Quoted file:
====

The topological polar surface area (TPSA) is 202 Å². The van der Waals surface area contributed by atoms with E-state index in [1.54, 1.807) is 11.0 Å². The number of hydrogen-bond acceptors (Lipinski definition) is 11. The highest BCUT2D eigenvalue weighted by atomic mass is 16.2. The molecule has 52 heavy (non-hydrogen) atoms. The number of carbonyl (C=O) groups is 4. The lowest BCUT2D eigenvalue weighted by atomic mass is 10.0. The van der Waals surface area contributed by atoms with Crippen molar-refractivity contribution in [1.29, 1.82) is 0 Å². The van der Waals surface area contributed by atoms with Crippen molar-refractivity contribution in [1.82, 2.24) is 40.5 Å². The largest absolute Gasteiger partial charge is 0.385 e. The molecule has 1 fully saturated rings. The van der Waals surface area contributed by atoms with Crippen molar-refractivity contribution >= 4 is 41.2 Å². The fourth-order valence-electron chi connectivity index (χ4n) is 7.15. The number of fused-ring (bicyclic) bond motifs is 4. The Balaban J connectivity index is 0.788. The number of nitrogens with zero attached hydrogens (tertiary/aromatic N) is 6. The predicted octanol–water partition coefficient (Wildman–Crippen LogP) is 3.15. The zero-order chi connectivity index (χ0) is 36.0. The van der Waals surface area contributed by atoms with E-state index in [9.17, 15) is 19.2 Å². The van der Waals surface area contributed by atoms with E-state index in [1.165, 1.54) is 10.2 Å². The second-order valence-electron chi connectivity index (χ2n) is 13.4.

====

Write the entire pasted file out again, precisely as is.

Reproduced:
The topological polar surface area (TPSA) is 202 Å². The van der Waals surface area contributed by atoms with E-state index in [1.54, 1.807) is 11.0 Å². The number of hydrogen-bond acceptors (Lipinski definition) is 11. The highest BCUT2D eigenvalue weighted by atomic mass is 16.2. The molecule has 52 heavy (non-hydrogen) atoms. The number of carbonyl (C=O) groups is 4. The lowest BCUT2D eigenvalue weighted by atomic mass is 10.0. The van der Waals surface area contributed by atoms with Crippen molar-refractivity contribution in [1.29, 1.82) is 0 Å². The van der Waals surface area contributed by atoms with Crippen molar-refractivity contribution in [1.82, 2.24) is 40.5 Å². The largest absolute Gasteiger partial charge is 0.385 e. The molecule has 1 fully saturated rings. The van der Waals surface area contributed by atoms with Crippen molar-refractivity contribution >= 4 is 41.2 Å². The fourth-order valence-electron chi connectivity index (χ4n) is 7.15. The number of fused-ring (bicyclic) bond motifs is 4. The Balaban J connectivity index is 0.788. The number of nitrogens with zero attached hydrogens (tertiary/aromatic N) is 6. The predicted octanol–water partition coefficient (Wildman–Crippen LogP) is 3.15. The zero-order chi connectivity index (χ0) is 36.0. The van der Waals surface area contributed by atoms with E-state index in [9.17, 15) is 19.2 Å². The van der Waals surface area contributed by atoms with E-state index in [1.165, 1.54) is 10.2 Å². The second-order valence-electron chi connectivity index (χ2n) is 13.4.